To the editor:
Since Franklin D. Roosevelt first employed Keynesian economic policy in 1934, the federal government has found ways to GIVE people money under the allusion of regulating the economy. At first it began small. The government created jobs, displacing businesses in the process and providing consumers with a seemingly endless stream of money. This process is referred to as demand management economics and produces the inevitable increase in prices with no corresponding increase in production.
At first, a few displaced workers were the recipient of these monies. Today, it has spread to businesses such as giant insurance companies, AIG, and brokerage/investment companies such as Lehman Brothers, quasi -governmental behemoths, Fannie Mae and Freddie Mac, as well as the big three auto-makers, General Motors, Ford, and Chrysler and countless banks. Now, low and behold, states officials have appeared, hat-in-hand, wanting their share of the giant tooth-fairy's hand-out.
I don't like the trend. Giving money to jumpstart the economy or bail out an industry or salvage the housing debacle simply will not repair the problem. Moral Hazard indicates that by giving money, more money will be demanded. We will have more failures, because regardless of the bad choices and irresponsibility, each will continue to expect contributions from the government. Whatever happened to fiscal responsibility?
Fiscal responsibility is a choice. If we choose to be responsible, these issues never surface. On the other hand, if we choose to be irresponsible, no amount of money can resolve the problems. Once money has been given to a single individual, a queue forms for the next handout. "Free anything" draws a crowd. The reasons for the need are as varied and numerous as there are people, businesses and local governments.
Within itself, handouts or bailouts are not the problem, albeit, they encourage more irresponsibility and more handouts. The real questions are "What problem does it solve?", and "How can we do it fairly?" More money generally creates inflation given, some constraints. If we make more money available to everyone, then everyone is equally better off as well as maintaining the same relative position as before. If we are selective as to whom the government chooses to favor, then some are better off at the expense of the others that did not receive favor. This is a real problem in that we now must choose who should be favored and who should not. And, by what standard? Why should the government favor GM and not favor the airline industry that has also struggled during the same period? Or, why should the government favor one state that has chosen fiscal irresponsibility over another that has not? The list is endless.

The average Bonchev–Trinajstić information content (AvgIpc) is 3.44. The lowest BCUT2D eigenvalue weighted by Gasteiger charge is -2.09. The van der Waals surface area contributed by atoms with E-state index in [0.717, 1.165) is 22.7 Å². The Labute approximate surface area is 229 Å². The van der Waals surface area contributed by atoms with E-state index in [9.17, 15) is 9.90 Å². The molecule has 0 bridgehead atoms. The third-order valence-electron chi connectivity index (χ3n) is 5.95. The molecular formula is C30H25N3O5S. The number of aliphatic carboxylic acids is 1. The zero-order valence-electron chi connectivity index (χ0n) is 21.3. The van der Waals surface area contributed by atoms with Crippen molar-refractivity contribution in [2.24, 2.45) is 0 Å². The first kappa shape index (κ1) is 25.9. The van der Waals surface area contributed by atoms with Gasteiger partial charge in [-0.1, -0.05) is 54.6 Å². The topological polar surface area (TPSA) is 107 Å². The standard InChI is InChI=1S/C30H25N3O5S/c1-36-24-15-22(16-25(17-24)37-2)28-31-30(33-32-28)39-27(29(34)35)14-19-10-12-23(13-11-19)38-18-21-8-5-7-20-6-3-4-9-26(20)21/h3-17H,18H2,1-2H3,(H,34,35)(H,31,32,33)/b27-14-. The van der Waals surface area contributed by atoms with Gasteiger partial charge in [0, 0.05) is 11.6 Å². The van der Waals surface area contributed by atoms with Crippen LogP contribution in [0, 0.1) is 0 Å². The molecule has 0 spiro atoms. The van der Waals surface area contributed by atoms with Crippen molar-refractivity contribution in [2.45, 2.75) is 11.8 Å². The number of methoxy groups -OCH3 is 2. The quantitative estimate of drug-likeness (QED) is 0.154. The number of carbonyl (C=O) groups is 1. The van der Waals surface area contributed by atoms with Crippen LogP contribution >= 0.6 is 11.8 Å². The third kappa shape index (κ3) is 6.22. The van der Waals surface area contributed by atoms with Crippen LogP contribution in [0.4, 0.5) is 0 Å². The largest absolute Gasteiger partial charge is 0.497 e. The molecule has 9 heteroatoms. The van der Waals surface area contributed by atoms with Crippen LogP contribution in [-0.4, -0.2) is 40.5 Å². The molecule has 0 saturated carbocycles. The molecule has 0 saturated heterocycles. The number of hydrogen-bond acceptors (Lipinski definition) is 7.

All of this seems shallow. Quite frankly, I do not think this is what J. M. Keynes meant when he indicated that the government should fine tune the economy from time to time. We have gone way beyond fine tuning and may be teetering on the abyss beyond which there is no return. Maybe, it is time for the good ole Classical economics philosophy, fiscal responsibility, and sound policy.
William H. Moon
Chair, Department of Business and Social Science
Georgia Perimeter College, Newton Campus.